SINGAPORE (Reuters) – Lewis Hamilton tightened his grip on securing a fifth Formula One world title by coming from nowhere to claim a stunning pole position for the Singapore Grand Prix in his Mercedes on Saturday.
Formula One F1 – Singapore Grand Prix – Marina Bay Street Circuit, Singapore – September 15, 2018 Mercedes’ Lewis Hamilton poses for a photograph on the podium after qualifying in pole position alongside second place Red Bull’s Max Verstappen and third place Ferrari’s Sebastian Vettel REUTERS/Edgar Su
The Briton, 30 points clear of closest rival Sebastian Vettel with seven rounds remaining, lapped the Marina Bay Street Circuit in 1:36.015 to claim a record-extending 79th pole position, 0.319 seconds ahead of Red Bull’s Max Verstappen.
The Ferrari pairing of Vettel and Kimi Raikkonen had set the pace for most of the weekend but the German could manage only third place, more than half a second down, and will start alongside Mercedes’s Valtteri Bottas.
“That lap felt like magic. I don’t really know where it came from,” Hamilton said in an interview.
“It was just perfectly to the limit. It felt like one of the best laps I can remember feeling,” the Briton added, describing the 23-turn floodlit circuit as “Monaco on steroids”.
Hamilton’s time was three-and-a-half seconds quicker than Vettel’s pole position a year ago and should he make a clean start on a circuit where he has won three times before, the Briton is highly likely to extend his championship lead.
Verstappen also sprang something of a surprise to finish just behind Hamilton, narrowly missing out on becoming the youngest ever pole-sitter in Formula One.
The 20-year-old was delighted. “Honestly, this feels like a victory. To be second is unbelievable,” Verstappen said. “We just have to make sure we have a clean start and then everything is possible.”
Vettel is also seeking a fifth world title and while he remains a huge threat in a very competitive car, the German was disappointed not to have been able to capitalize on the dominance Ferrari had over their rivals in practice.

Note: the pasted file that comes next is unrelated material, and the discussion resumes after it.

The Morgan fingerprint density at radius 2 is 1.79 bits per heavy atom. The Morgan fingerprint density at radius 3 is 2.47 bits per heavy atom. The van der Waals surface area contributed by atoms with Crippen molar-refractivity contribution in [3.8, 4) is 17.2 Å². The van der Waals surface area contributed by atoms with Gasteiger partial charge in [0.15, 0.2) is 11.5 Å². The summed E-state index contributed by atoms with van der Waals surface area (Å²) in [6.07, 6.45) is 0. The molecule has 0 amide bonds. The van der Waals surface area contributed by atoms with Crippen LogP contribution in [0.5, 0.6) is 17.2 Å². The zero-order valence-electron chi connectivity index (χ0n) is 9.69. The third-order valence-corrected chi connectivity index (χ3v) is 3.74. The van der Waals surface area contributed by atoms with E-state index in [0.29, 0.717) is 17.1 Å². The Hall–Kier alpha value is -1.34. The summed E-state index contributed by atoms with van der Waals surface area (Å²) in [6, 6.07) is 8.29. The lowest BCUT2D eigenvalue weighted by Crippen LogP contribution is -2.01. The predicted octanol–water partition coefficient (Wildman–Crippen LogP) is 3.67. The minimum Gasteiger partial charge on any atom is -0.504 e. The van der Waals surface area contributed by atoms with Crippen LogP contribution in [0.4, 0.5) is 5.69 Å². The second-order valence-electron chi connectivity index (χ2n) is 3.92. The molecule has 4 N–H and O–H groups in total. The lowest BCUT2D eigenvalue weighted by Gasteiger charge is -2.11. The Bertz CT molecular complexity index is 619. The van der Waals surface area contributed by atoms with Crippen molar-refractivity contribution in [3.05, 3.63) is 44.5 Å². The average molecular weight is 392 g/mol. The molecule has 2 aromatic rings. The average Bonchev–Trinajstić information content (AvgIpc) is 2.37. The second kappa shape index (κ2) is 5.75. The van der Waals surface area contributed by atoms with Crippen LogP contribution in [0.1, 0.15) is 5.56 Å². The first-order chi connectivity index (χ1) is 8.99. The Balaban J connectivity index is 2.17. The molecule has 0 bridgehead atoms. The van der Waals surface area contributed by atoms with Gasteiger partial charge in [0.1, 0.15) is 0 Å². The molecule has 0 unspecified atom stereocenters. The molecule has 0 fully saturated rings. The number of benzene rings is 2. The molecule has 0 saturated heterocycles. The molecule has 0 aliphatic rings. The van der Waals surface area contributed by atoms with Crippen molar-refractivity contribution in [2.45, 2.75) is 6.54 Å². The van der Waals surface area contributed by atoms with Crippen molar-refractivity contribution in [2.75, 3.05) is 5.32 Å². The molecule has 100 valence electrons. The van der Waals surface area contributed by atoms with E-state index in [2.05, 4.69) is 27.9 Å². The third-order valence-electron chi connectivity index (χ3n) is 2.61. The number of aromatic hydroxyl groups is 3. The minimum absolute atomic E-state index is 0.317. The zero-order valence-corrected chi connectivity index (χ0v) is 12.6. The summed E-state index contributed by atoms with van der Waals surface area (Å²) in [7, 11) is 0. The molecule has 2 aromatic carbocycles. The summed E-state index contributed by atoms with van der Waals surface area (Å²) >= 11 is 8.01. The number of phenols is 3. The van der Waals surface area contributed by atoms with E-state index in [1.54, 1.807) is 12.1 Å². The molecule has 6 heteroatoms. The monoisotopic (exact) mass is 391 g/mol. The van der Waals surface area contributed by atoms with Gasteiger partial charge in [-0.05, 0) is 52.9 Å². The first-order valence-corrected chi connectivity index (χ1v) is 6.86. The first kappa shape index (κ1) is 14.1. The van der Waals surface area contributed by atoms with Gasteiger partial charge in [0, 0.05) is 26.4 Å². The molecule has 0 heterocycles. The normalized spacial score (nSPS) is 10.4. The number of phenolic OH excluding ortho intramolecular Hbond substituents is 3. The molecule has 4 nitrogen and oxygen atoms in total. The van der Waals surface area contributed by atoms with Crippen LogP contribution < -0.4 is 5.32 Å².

“For us it was a bit of a messy qualifying,” he said. “We had two laps (in the final qualifying session) and they were both not good enough.”
Raikkonen ended in fifth place, almost eight tenths of a second behind Hamilton, the Finn lining up next to Daniel Ricciardo in the other Red Bull. Ricciardo was the only other driver to lap the 5.063 km track in lower than 1:37.000.
Force India’s Sergio Perez and Esteban Ocon will start seventh and ninth respectively, while Romain Grosjean is eighth on the grid for Haas with Nico Hulkenberg rounding out the top 10 in his Renault.
Hamilton admitted that Mercedes had been too conservative in their tire choices for the race and after sneaking through the first phase of qualifying on the slower ultrasoft tires, the Briton was unstoppable with the high-grip hypersofts on his car.
“I didn’t have a wheelspin, I didn’t have a snap anywhere, the car was just underneath me and I managed to maximize every corner… and I do feel like I got absolutely everything possible on that lap,” Hamilton added.
Ferrari also gambled in the second phase of qualifying by using the more durable ultrasofts, which they would start on in Sunday’s race, but the team aborted the plan when it was fairly obvious they would not advance to Q3.
“The race is a different story and things will not be the same tomorrow but we are, for sure, not happy with how it went today,” a despondent Vettel said.
Reporting by John O’Brien; editing by Clare Fallon and Tony Lawrence